—  Arnold Wayne Jones

‘Rock of Ages’ at the Winspear

Do you wanna get rocked?

American Idol contestant and now Tony-nominee Constantine Maroulis recently announced an end to his three-year gig as Drew Bowie, the wannabe rocker in the jukebox musical Rock of Ages, which is now playing at the Winspear. But his last performance isn’t until July, so in the meantime, he’s still ready to rock it.

“It’s been huge for me on many levels as an actor and being acknowledged by my community,” he says. “I was a rock star wannabe growing up with these songs from Bon Jovi, Whitesnake and other songs in my wheelhouse. This is a true artistic achievement and for it to all work out in this time when so many shows come and go, we’re kicking a lot of ass.”

So go on and feel the noise.

—  Rich Lopez

Hairiography

Rock-of-Ages-happy-shot-Joan-Marcus

Disney-fied metalrock meets ‘Xanadu’ camp in the oddly gay-friendly ‘Rock of Ages’

ARNOLD WAYNE JONES  | Life+Style Editor
jones@dallasvoice.com

Broadway has become so terrified of becoming irrelevant, it has spent much of the last decade trotting out jukebox musicals that approximate other, more popular forms of entertainment. The latest result: The ear-splitting hair rock musical Rock of Ages, now at the Winspear.

For the first hour or more, Rock of Ages comes off as little more than an annoying, loud concert with trite set-ups and stereotypical characters interspersed to give it some small amount of structure upon which to hang ‘80s metal anthems like “Cum on Feel the Noize” and “Sister Christian.” By intermission, I was ready to write it off completely.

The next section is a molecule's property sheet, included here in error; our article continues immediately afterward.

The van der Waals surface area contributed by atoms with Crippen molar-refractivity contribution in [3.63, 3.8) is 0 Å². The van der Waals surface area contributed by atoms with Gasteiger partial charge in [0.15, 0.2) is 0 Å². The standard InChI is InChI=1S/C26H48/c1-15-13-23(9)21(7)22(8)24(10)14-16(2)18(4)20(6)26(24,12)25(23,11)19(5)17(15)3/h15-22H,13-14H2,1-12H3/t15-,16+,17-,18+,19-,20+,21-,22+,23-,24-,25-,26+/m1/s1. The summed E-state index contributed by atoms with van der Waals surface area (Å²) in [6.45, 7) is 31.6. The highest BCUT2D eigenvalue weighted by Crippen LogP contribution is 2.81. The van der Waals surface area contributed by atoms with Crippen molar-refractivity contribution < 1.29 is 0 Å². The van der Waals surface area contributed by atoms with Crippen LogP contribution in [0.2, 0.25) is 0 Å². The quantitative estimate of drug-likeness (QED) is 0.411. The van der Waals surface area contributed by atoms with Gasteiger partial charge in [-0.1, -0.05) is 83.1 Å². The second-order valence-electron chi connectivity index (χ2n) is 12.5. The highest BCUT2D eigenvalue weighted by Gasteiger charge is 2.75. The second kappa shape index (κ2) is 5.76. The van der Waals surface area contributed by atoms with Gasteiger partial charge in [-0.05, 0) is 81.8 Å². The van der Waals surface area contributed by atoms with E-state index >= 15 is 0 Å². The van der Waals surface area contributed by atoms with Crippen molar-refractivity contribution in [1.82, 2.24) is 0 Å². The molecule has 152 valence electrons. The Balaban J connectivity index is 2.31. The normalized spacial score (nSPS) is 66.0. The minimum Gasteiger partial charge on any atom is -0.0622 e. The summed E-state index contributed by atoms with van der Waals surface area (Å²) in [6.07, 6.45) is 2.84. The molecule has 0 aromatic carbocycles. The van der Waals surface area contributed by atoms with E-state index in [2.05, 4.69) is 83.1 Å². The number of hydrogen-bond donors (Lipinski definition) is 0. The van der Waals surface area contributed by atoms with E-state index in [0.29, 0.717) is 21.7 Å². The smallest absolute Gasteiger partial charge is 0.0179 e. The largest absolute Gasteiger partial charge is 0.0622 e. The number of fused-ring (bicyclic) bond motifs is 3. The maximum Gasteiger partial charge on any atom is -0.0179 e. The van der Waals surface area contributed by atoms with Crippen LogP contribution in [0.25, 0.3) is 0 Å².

Then something unexpected happened: It got better.

Audiences have become used to campy, self-mocking musicals that poke fun at their catalogue of songs, from Mamma Mia! to Xanadu. Perhaps I was resistant to the idea that non-disco rockers would have as good a sense of humor about themselves to notice it, but Rock of Ages couldn’t be gayer if it had a score of only ABBA songs. When you can finally see the comedy for what it is (a Disney-fied version of rock, about as threatening as the Rock-N-Rollercoaster at Walt Disney World), and give it cred for welcoming a gay sensibility to a genre known for its homophobia, it becomes a hoot: Call it Rock of Fagulas. (It makes sense, too — metal rock is just drag of another kind.)

American Idol’s Constantine Maroulis is the headliner (playing a bar-back who dreams of rock superstardom), but the show is basically stolen by Patrick Lewallen as a hip-swishing, mullet-headed narrator (part Frank-N-Furter, part Zach Galifianakis) and three musical numbers: Peter Deiwick, pantingly sexy as a David Lee Roth clone, sets hearts racing with his rendition of “Wanted Dead or Alive;” two losers standing up for themselves to “Hit Me with Your Best Shot” and the campy twist in “I Can’t Fight This Feeling.” By the time the finale rolls around with the now-over-used rallying anthem “Don’t Stop Believin’,” much of the bad blood from Act 1 has been washed away. It almost makes you yearn for a resurgence in Spandex and wine coolers.

This article appeared in the Dallas Voice print edition May 20, 2011.

—  Kevin Thomas

Constant craving

Constantine Maroulis is another kind of idol in ‘Rock of Ages’

RICH LOPEZ  | Staff Writer
lopez@dallasvoice.com

rock-of-ages-Constantine-DanLippitt